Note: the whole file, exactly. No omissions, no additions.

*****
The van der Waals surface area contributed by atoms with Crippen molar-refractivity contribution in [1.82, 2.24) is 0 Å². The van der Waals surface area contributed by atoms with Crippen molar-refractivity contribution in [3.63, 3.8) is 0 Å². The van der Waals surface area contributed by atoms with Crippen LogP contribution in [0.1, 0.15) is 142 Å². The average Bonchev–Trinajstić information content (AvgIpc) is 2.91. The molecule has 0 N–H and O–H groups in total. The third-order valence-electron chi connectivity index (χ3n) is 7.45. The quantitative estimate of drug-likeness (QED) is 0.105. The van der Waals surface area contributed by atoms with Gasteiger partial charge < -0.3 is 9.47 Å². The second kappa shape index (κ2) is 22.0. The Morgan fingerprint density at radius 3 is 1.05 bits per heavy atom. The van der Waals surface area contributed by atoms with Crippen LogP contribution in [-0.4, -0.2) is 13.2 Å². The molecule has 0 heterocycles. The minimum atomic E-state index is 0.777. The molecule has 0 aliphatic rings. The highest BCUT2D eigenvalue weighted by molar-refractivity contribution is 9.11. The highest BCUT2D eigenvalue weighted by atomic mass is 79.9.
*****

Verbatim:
The van der Waals surface area contributed by atoms with Crippen molar-refractivity contribution in [1.82, 2.24) is 0 Å². The van der Waals surface area contributed by atoms with Crippen molar-refractivity contribution in [3.63, 3.8) is 0 Å². The van der Waals surface area contributed by atoms with Crippen LogP contribution in [0.1, 0.15) is 142 Å². The average Bonchev–Trinajstić information content (AvgIpc) is 2.91. The molecule has 0 N–H and O–H groups in total. The third-order valence-electron chi connectivity index (χ3n) is 7.45. The quantitative estimate of drug-likeness (QED) is 0.105. The van der Waals surface area contributed by atoms with Gasteiger partial charge < -0.3 is 9.47 Å². The second kappa shape index (κ2) is 22.0. The Morgan fingerprint density at radius 3 is 1.05 bits per heavy atom. The van der Waals surface area contributed by atoms with Crippen LogP contribution in [-0.4, -0.2) is 13.2 Å². The molecule has 0 heterocycles. The minimum atomic E-state index is 0.777. The molecule has 0 aliphatic rings. The highest BCUT2D eigenvalue weighted by molar-refractivity contribution is 9.11. The highest BCUT2D eigenvalue weighted by atomic mass is 79.9.